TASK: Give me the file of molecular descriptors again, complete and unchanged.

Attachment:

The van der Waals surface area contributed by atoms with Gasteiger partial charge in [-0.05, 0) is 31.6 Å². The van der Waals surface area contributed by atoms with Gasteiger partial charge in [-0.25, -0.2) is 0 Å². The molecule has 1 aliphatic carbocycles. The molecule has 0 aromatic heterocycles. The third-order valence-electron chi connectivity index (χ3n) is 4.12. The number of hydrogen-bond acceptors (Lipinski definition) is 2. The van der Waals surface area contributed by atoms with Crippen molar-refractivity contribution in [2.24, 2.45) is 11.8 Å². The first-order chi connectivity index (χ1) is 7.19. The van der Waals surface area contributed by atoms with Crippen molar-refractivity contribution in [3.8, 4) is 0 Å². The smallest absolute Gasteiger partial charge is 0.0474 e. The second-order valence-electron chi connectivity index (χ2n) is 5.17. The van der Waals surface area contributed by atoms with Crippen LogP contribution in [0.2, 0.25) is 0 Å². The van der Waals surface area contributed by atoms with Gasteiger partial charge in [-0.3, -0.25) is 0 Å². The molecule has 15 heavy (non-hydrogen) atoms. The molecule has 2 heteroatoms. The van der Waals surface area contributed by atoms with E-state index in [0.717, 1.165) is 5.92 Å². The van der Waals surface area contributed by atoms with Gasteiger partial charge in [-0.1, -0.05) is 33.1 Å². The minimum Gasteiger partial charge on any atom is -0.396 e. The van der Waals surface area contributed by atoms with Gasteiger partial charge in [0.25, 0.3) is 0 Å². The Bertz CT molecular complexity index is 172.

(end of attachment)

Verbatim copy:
The van der Waals surface area contributed by atoms with Gasteiger partial charge in [-0.05, 0) is 31.6 Å². The van der Waals surface area contributed by atoms with Gasteiger partial charge in [-0.25, -0.2) is 0 Å². The molecule has 1 aliphatic carbocycles. The molecule has 0 aromatic heterocycles. The third-order valence-electron chi connectivity index (χ3n) is 4.12. The number of hydrogen-bond acceptors (Lipinski definition) is 2. The van der Waals surface area contributed by atoms with Crippen molar-refractivity contribution in [2.24, 2.45) is 11.8 Å². The first-order chi connectivity index (χ1) is 7.19. The van der Waals surface area contributed by atoms with Crippen molar-refractivity contribution in [3.8, 4) is 0 Å². The smallest absolute Gasteiger partial charge is 0.0474 e. The second-order valence-electron chi connectivity index (χ2n) is 5.17. The van der Waals surface area contributed by atoms with Crippen LogP contribution in [0.2, 0.25) is 0 Å². The van der Waals surface area contributed by atoms with Gasteiger partial charge in [-0.3, -0.25) is 0 Å². The molecule has 15 heavy (non-hydrogen) atoms. The molecule has 2 heteroatoms. The van der Waals surface area contributed by atoms with E-state index in [0.717, 1.165) is 5.92 Å². The van der Waals surface area contributed by atoms with Gasteiger partial charge in [-0.1, -0.05) is 33.1 Å². The minimum Gasteiger partial charge on any atom is -0.396 e. The van der Waals surface area contributed by atoms with Gasteiger partial charge in [0.25, 0.3) is 0 Å². The Bertz CT molecular complexity index is 172.